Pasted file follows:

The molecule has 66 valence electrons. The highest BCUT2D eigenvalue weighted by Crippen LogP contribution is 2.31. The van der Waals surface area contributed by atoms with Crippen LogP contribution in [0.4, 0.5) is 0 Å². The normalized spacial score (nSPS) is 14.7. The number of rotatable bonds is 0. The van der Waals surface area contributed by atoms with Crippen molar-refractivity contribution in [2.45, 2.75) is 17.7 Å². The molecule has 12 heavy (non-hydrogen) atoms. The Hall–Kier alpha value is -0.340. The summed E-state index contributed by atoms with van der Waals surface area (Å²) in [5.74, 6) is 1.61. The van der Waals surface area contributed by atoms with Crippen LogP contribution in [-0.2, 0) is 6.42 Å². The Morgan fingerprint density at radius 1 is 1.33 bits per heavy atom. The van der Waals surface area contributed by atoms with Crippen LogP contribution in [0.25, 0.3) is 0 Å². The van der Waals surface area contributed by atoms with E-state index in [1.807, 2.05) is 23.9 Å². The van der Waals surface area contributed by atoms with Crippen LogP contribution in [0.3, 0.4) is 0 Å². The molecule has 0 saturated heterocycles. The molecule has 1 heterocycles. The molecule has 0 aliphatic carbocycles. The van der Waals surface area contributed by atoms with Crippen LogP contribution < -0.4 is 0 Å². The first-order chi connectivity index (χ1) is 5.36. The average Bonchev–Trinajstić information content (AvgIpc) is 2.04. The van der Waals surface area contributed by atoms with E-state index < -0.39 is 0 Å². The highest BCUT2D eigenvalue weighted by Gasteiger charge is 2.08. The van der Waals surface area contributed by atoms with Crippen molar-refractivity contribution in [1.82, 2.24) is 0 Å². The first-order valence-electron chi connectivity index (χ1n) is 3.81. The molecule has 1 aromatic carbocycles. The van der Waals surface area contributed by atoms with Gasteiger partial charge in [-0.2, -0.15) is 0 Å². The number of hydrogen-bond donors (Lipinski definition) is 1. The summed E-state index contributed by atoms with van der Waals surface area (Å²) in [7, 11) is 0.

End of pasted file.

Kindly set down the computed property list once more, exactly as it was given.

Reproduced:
The molecule has 66 valence electrons. The highest BCUT2D eigenvalue weighted by Crippen LogP contribution is 2.31. The van der Waals surface area contributed by atoms with Crippen LogP contribution in [0.4, 0.5) is 0 Å². The normalized spacial score (nSPS) is 14.7. The number of rotatable bonds is 0. The van der Waals surface area contributed by atoms with Crippen molar-refractivity contribution in [2.45, 2.75) is 17.7 Å². The molecule has 12 heavy (non-hydrogen) atoms. The Hall–Kier alpha value is -0.340. The summed E-state index contributed by atoms with van der Waals surface area (Å²) in [5.74, 6) is 1.61. The van der Waals surface area contributed by atoms with Crippen LogP contribution in [-0.2, 0) is 6.42 Å². The Morgan fingerprint density at radius 1 is 1.33 bits per heavy atom. The van der Waals surface area contributed by atoms with Crippen LogP contribution in [0.25, 0.3) is 0 Å². The van der Waals surface area contributed by atoms with E-state index in [1.807, 2.05) is 23.9 Å². The van der Waals surface area contributed by atoms with Crippen LogP contribution in [0.3, 0.4) is 0 Å². The molecule has 0 saturated heterocycles. The molecule has 1 heterocycles. The molecule has 0 aliphatic carbocycles. The van der Waals surface area contributed by atoms with Crippen LogP contribution < -0.4 is 0 Å². The first-order chi connectivity index (χ1) is 5.36. The average Bonchev–Trinajstić information content (AvgIpc) is 2.04. The van der Waals surface area contributed by atoms with E-state index < -0.39 is 0 Å². The highest BCUT2D eigenvalue weighted by Gasteiger charge is 2.08. The van der Waals surface area contributed by atoms with Crippen molar-refractivity contribution in [1.82, 2.24) is 0 Å². The first-order valence-electron chi connectivity index (χ1n) is 3.81. The molecule has 1 aromatic carbocycles. The van der Waals surface area contributed by atoms with Gasteiger partial charge in [-0.2, -0.15) is 0 Å². The number of hydrogen-bond donors (Lipinski definition) is 1. The summed E-state index contributed by atoms with van der Waals surface area (Å²) in [7, 11) is 0.